dimitris kalamaras

math, social network analysis, web dev, free software…

Category: Linux Page 1 of 3

Bash scripting

A simple Bash script to clamdscan your /var/www files

Here’s a very simple Bash script that scans for viruses in files inside all folders in /var/www. I use it primarily to scan uploaded files on websites hosted there.

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SocNetV version 2.4 released!

The Social Network Visualizer project has released a brand new version of our favorite social network analysis and visualization software application. SocNetV version 2.4, released on Feb 28, is a major upgrade bringing lots of new features, such as Kamada-Kawai FDP layout. The new version is available for Windows, Mac OS X and Linux as usual. Linux user may download a very light AppImage — just click it to run the app!

See a brief discussion of the new features and changes in version 2.4 at:

How to get free signed SSL Certificates and setup secure domains in Apache and Debian

Note: This article is old and the information is obsolete. Please use Let’s Encrypt to get Free SSL/TLS Certificates.

This how-to describes the process to obtain 100% free, signed SSL Certificates from StartSSL.com and configure Apache in Debian to use these SSL certificates in your virtual domains, so that people can access your site(s) through https (i.e. https://example.com) without ever having the browser tell them the scary “this site isn’t trusted” anymore.

Before you start, you will need:

  • One or more of your functional domains which point to a server you own and have root access to. In this tutorial I’ll be using my wife’s supersyntages.gr as testbed.
  • A browser, for this tutorial Chrome, although you might prefer Firefox (see below why).
  • Root access to your server with Debian and Apache installed, with the above domains configured as VirtualHost.
  • The openssl package installed in your computer.
  • One of the following emails configured in each of the domains you want to include in the SSL certificates:
    [email protected]
    [email protected]
    [email protected]

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An apache monitoring script

One of the daily routines administrators do is to monitor their web server logs for various interesting things: response codes (i.e. 500), attempts to access restricted pages, user-agents, ips, popular pages, even image hotlinking from other sites. In Linux servers, this can be easily done through shell one-liners involving various tools (tail, awk, sort, cut etc). Here is a bash script I use which automates apache monitoring for a given website.

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Git: Which hours you commit the most

If you use Git for version controlling some projects of yours and you are a number-crunch fanboy, you might be interested to know which hours you (or some fellows in your team) are active the most. I mean which hours during the day you do your commits. This is onliner will do this for you. Run it from inside your project dir:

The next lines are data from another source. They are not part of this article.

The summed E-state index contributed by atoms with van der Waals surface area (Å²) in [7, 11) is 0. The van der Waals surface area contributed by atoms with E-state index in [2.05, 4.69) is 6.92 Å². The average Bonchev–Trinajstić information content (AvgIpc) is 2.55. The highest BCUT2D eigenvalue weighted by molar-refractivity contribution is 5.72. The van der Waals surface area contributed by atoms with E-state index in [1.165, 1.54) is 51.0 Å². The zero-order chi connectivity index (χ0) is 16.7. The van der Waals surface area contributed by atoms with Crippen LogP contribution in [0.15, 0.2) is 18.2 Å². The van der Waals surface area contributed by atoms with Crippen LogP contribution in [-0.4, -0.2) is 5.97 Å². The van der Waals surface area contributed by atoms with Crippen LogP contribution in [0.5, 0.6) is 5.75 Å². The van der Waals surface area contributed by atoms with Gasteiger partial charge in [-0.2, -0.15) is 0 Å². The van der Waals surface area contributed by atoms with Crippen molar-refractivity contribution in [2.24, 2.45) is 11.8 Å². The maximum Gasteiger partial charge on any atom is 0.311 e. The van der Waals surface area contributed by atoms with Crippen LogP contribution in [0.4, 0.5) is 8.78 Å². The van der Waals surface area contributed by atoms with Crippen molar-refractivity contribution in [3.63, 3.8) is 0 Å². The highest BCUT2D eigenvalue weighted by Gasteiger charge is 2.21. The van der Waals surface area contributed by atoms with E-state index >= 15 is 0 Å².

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How to setup Maildir style virtual mailboxes in Debian with Postfix

Virtual mailboxes is a clear choice if you want to setup your mail server with multiple domains and non-Linux accounts. Of course, there are other and easier ways to setup Postfix for hosting multiple domains.

The most simple is to host additional (shared) domains by adding them to the ‘mydestination’ variable in postfix’s main.cf. But that solution lacks distinction between canonical and hosted domains ([email protected] is delivered to the same unix account as [email protected]).

A better approach is through “virtual aliases”, which allow separate domains and email addresses. For that, you only need to configure two parameters: ‘virtual_alias_domains = domain1.com domain2.com’ and ‘virtual_alias_maps = hash:/etc/postfix/virtual’. You declare the list of your hosted domains in the first and alias each one to a local linux account with the second (i.e. in /etc/postfix/virtual add “[email protected] root” to have mails sent to domain1.com’s postmaster delivered to root). However, this is not an optimal solution if you plan to host more and more domains or if you just don’t want to give shell access to your server.

The really best solution is to use the Postfix virtual mailbox delivery agent. With this approach, every email address has its own virtual mailbox and you need to setup only one system account (to be the owner of all mailboxes). And each domain’s mailboxes are properly arranged in the file system under the home dir of the owner account:


In this how-to, I describe the process that I followed to setup virtual mailboxes in my postfix server for a pet project of mine.

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Varnish Cache How-To: Intro to High-Availability for Drupal lovers (and WordPress addicts)

Varnish (openclipart)

What is Varnish?

Varnish Cache or just Varnish is an open-source HTTP accelerator and caching reverse proxy for web servers, like Apache or nginx, hosting content-heavy dynamic web sites.  In non-geek speak, Varnish is an free program which runs in front of your web server (which in this context is called backend or origin) and stores (caches) a copy of each webpage served by the web server.  When a user requests a cached page, Varnish steps in and serves the cached copy instead of requesting the same page again and again from the backend server. So Varnish is ideal for developers who run high traffic sites with lots of visitors and like their web application to be highly available and running fast. This how-to is an attempt to present a comprehensive but simple introductory guide to Varnish configuration for web developers who want to scale their projects gracefully.

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